Haans - I see DOW makes several chemicals listed at CELLOSOLVEā„¢ - Buyle CELLOSOLVEā„¢ Acetate the one to use on Nitro lacquer?


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PostPosted: Fri Apr 27, 2018 2:34 pm 
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eek I can confirm the CA was a bad idea.

Help!

The sheen after buffing actually matches the rest of the neck nicely, it's not really a satin finish but kind of a semi-gloss. But the finish is so thin on the neck that it's impossible (at least for me) to level the high CA spots without taking some of the surrounding finish off leaving light patches around the darker CA spots and the original finish.

I've avoided learning things the really hard way so far, and I make it a point to do no harm and to not use customer guitars for my personal learning experiences, but this one got away from me. :( Anyway I've talked to my customer who is super understanding, and willing to wait for me to bring it back to the way it was when he brought it in. Is this even possible? It seems simple enough, but that's what got me into this mess, and I want to make sure I don't screw up this time.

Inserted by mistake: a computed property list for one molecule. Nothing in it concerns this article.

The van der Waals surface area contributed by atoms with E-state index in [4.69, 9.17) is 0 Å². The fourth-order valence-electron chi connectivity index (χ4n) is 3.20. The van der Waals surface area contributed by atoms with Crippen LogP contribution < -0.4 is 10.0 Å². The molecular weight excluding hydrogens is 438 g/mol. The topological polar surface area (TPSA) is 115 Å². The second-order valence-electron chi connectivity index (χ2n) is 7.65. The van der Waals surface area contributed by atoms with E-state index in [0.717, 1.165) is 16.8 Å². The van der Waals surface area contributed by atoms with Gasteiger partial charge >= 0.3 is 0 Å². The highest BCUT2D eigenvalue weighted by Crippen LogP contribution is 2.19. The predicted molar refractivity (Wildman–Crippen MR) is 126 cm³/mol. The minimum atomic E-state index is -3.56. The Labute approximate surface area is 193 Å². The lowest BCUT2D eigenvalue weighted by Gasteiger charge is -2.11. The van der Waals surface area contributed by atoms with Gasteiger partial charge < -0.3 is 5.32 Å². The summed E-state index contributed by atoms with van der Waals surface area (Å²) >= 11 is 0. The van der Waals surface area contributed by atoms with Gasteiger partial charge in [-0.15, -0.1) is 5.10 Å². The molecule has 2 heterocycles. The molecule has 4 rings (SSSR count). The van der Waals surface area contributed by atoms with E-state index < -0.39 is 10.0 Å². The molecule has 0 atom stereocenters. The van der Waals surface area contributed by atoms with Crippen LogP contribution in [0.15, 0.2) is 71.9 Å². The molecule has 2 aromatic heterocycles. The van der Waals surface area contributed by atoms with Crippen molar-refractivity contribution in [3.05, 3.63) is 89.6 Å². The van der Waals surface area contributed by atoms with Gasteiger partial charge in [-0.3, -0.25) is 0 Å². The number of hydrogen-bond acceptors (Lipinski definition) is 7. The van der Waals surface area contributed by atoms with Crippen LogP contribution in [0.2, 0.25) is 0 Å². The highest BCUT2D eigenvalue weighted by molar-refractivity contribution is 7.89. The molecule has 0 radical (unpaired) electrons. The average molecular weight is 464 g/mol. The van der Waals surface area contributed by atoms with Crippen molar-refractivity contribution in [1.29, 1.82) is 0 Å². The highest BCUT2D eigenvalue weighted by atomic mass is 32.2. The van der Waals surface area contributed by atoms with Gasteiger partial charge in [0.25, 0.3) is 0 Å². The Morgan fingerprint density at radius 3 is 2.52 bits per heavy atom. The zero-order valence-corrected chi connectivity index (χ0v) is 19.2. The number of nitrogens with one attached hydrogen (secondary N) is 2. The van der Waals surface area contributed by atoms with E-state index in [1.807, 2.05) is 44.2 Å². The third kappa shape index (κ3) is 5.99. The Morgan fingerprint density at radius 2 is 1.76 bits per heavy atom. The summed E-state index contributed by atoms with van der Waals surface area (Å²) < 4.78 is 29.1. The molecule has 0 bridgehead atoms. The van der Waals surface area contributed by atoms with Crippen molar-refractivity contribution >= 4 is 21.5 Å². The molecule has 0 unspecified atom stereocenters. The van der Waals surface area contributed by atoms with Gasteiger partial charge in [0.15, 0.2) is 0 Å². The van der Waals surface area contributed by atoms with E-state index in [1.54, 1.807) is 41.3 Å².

I'm pretty sure the finish is a poly of some sort. I've got some more research to do to make sure this is right. My first thought was to take the neck off, remove hardware mask the fret board and scuff sand the entire thing, but it occurs to me if it is Poly it won't be that easy, so perhaps I sand all the way back to wood, but I don't want to disturb the serial number or logos on the headstock, so maybe mask that part and just do the neck, but then I worry about matching the wood color. If someone cared to let me know what they would do in this situation I'd love the feedback. Perhaps I'd be better off convincing the customer to let me sand the neck back to wood and then oil the neck.